What has chocolate got to do with the American Southwest? As it turns out, quite a lot!
I happened upon Cacao Santa Fe at the recent New Mexico Artisan Market, and was immediately captivated by a box of truffles with exquisite black and white surface decorations that were inspired by the indigenous cultures of Chaco Canyon in northwest New Mexico.
Melanie Boudar, co-owner of Cacao Santa Fe, explained that the truffles were created from the finest chocolate mixed with Southwestern-sourced fruits, berries, nuts and spices – and that the surface decorations were far from superficial.
Scholarly research has revealed that numerous Chaco Canyon pottery vessels used by the ancestral Puebloans (also known as the Anasazi) from 1000-1125, and even earlier Puebloan pottery from southeastern Utah, have tested positive for theobromine, the main ingredient in chocolate.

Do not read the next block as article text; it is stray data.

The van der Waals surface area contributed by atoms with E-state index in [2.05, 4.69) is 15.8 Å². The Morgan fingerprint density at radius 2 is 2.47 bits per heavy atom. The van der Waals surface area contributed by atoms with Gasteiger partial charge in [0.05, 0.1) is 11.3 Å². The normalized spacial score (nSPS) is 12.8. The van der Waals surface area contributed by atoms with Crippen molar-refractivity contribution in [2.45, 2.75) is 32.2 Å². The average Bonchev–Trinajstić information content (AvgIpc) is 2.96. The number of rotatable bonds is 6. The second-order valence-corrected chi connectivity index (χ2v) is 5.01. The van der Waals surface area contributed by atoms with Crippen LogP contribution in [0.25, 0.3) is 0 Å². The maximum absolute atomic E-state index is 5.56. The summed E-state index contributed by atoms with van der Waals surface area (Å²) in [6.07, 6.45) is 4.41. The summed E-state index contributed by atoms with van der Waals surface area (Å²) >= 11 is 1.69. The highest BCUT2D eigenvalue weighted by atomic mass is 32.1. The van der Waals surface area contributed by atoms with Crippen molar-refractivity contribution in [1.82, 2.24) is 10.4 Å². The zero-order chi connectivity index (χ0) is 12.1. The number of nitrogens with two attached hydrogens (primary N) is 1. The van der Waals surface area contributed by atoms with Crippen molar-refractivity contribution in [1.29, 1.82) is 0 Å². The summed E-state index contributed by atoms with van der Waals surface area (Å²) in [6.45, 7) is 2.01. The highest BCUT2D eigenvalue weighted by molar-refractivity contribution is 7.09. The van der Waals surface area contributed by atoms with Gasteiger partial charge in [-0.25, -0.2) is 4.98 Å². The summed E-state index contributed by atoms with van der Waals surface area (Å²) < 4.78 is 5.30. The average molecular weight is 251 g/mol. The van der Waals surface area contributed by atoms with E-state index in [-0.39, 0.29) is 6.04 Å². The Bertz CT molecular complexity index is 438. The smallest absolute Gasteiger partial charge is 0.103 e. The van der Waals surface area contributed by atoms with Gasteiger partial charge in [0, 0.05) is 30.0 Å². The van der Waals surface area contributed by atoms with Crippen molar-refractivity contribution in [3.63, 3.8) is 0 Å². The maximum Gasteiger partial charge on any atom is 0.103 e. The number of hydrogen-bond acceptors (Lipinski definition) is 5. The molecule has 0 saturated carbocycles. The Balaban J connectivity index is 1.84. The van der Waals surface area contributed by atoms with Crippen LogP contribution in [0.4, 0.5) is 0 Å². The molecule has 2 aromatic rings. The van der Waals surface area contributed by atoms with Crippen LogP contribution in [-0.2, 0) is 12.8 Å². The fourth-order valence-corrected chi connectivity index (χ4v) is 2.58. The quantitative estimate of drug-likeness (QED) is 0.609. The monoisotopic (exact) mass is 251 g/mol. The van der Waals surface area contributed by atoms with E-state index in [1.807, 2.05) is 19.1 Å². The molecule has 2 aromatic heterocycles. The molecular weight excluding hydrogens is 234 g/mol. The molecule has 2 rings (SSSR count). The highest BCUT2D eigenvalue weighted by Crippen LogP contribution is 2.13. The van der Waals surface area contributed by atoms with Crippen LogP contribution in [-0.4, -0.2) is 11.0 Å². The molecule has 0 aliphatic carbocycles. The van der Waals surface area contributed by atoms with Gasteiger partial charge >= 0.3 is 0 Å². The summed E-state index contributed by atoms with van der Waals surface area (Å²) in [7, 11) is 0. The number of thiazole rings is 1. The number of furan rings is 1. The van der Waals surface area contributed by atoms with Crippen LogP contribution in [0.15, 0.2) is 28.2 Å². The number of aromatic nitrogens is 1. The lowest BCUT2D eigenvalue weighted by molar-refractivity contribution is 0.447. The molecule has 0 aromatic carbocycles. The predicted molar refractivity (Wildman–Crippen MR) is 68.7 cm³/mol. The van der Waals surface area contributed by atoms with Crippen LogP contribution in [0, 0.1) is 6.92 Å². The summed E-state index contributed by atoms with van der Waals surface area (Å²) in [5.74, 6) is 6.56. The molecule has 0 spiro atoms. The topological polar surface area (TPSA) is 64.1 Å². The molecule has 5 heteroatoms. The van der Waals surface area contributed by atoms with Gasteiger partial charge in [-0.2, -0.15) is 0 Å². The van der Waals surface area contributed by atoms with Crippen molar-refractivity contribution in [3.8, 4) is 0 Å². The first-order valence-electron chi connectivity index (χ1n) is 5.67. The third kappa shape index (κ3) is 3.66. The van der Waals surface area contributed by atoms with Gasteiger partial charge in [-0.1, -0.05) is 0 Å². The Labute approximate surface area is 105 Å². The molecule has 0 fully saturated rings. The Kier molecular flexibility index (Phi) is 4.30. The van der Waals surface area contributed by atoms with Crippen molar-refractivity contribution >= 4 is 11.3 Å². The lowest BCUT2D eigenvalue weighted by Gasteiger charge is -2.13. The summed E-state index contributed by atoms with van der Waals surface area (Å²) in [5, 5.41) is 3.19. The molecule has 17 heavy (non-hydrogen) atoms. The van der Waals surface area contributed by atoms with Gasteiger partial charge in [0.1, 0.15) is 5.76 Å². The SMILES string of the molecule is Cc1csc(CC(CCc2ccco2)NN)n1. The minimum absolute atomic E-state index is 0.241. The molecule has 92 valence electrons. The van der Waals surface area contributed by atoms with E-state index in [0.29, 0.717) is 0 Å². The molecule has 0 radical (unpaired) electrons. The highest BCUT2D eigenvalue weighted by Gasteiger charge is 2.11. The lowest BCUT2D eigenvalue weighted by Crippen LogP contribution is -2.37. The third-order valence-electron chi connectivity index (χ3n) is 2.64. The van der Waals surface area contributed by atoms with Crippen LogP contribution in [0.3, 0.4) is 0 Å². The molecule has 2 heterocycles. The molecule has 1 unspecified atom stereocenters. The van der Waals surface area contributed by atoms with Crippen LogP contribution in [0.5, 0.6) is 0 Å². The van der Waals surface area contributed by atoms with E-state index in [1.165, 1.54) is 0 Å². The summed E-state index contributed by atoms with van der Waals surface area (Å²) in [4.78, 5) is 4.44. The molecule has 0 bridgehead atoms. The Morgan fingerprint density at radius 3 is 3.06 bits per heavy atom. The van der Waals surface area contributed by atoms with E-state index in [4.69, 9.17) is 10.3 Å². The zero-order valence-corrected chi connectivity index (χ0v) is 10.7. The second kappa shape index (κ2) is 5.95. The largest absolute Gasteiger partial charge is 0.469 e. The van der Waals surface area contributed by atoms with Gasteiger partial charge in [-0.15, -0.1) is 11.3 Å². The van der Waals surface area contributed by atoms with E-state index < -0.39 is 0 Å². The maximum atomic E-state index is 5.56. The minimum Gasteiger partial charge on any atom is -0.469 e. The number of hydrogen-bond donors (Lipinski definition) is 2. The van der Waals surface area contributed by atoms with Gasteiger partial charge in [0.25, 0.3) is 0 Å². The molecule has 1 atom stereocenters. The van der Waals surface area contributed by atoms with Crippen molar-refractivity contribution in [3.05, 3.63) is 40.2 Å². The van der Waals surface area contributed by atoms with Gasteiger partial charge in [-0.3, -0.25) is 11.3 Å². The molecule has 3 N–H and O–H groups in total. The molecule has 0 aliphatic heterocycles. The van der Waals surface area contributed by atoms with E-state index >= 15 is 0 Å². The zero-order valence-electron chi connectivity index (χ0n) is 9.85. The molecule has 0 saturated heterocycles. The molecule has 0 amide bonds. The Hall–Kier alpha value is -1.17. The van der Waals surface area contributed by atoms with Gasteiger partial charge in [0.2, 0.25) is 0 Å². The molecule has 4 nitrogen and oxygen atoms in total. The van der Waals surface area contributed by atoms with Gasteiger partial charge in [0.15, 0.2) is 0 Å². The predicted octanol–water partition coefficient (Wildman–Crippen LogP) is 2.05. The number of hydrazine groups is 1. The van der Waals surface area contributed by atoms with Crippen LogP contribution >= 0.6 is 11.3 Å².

That might seem unremarkable, but cacao originated in the Amazon basin and was later cultivated and consumed by the Mayan cultures of Mexico. Since it requires a tropical climate for growth, it could not have been cultivated in the Southwest.
For this reason, scholars have come to the startling conclusion that, as early as 800 A.D., cacao had made its way 1,500 miles northward to Puebloan lands via migration and trade, most likely with the Mayan and Yucatan people of Mexico.
Cacao Santa Fe is Santa Fe’s only bean to bar chocolate producer, with cacao percentages ranging from 60-90%. They freshly grind over 15 kinds of local chile and spices for use in their truffles, are trained members of the Fine Chocolate Industry Association, and have won many chocolate industry awards. With Cacao Santa Fe chocolates, you’re assured the very finest ingredients, as well as a bit of ancient history, in every bite.